Applied for individual health insurance through BCBS; was given a counter offer based on my medical history - can I negotiate for a better price?
April 28, 2012 2:28 PM   Subscribe

Applied for individual health insurance through BCBS; was given a counter offer based on my medical history - can I negotiate for a better price?

Located in the Northeast; Female, 28 yo soon to be 29 yo who is in professional school; but took off this semester. Therefore, I am no longer covered under the student health insurance because I am no longer a student. Filed an applied for individual health insurance at BCBS. But was given a different price quote/counter offer that is about $240 per month due to past history of being diagnosed with depression.

I did not reveal that information on my application because I don't consider myself being officially diagnosed with depression. I have taken anti-anxiety medication previously. So, I am wondering how did they find this information out? And can I refute this? I was depressed about six years and took anti-depressants/anti-anxiety medications. I have had counseling and therapy and got better.

Also my letter of termination occurred in March 1, 2012 so after a string of confusion of what my health insurance status was with the school, I finally received it and found out I had to apply to individual health insurance because the extension was too expensive. However, the application I submitted was about April 22, 2012 and now tih approximately 60 day time frame that I hear with COBRA I am wondering if I can have a gap past 60 days to find out if I can apply to another health insurance provider for a better price quote. I plan to go back to school in August 2012.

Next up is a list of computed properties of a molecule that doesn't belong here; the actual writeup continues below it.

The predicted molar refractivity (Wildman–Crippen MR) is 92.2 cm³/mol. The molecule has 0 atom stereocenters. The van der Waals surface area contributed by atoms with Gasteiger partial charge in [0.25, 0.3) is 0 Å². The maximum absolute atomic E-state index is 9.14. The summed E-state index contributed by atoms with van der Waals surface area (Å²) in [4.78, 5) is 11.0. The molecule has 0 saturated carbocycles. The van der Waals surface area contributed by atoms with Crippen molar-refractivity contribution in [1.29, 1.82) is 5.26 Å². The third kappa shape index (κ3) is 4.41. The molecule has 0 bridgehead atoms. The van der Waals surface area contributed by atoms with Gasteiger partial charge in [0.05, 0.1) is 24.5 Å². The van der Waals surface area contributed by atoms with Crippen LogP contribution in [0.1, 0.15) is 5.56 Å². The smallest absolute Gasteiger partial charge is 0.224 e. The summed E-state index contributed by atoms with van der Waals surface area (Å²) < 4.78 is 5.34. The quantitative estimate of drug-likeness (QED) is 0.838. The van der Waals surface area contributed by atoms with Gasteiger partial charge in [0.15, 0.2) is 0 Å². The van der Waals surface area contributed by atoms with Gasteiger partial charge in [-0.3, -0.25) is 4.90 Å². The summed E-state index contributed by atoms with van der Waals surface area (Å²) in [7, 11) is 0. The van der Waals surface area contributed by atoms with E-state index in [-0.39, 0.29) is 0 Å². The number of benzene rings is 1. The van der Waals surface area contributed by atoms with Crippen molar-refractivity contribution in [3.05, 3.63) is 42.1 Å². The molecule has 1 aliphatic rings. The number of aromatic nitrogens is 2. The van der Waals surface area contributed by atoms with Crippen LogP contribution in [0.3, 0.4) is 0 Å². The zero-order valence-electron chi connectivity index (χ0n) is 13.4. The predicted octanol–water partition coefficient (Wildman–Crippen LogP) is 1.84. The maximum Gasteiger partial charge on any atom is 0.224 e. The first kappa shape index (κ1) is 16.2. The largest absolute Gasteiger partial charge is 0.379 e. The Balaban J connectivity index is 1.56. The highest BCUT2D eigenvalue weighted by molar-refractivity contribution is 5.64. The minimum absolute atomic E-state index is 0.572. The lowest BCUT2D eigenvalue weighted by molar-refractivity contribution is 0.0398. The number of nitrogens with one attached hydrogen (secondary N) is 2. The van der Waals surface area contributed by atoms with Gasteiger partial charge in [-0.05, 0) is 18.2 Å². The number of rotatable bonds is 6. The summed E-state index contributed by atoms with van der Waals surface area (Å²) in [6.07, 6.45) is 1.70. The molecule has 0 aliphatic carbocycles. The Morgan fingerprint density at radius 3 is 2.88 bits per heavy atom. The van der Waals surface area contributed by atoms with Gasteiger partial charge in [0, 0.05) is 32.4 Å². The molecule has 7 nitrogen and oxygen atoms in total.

Has anyone handled this before? I have called and called the insurance company customer service and was beyond frustrated with their answers and the number of transfers I had to go through only to have someone try to sell me insurance. I basically want to pay less than what they offered but don't know how long the whole process would take for me to argue or discuss with them this since it took so long for them to get their act together and mail me the correct documents and explain to me what was going on.

posted by anonymous to Health & Fitness (6 answers total) 1 user marked this as a favorite
So, I am wondering how did they find this information out?

HIPAA regulations make it pretty easy for "covered entities" to share information . If you've ever been treated for anything ever, your next insurance provider will know about it.

Is there any reason you want to stick with BCBS? They are pricey. You might try looking at other companies. There are a lot of places online to get multiple quotes -- I'm sure someone will chime in with a link.
posted by pantarei70 at 2:58 PM on April 28, 2012

At around the same age I was was told by the BCBS customer service line based solely on my height and weight - no medical information or application filed - that I would be flat out denied individual health insurance.

So, I formed my own company as an LLC and got a small group insurance plan which is guaranteed issue under HIPAA, which cost only slightly more than COBRA did. Though I was already planning on starting a company so it wasn't anything out of the way for me; it might easily be more trouble for you than it would be worth, depending upon which state you live in, and you're at that 60/63 day limit for some of the additional benefits of HIPAA to group insurance (though I don't know if it's the same anyways with the PPACA / 2009 reforms.) An important point for me was that my Northeastern state mandates that small group insurance plans must be granted to companies with only one employee, whereas some states require at least two employees.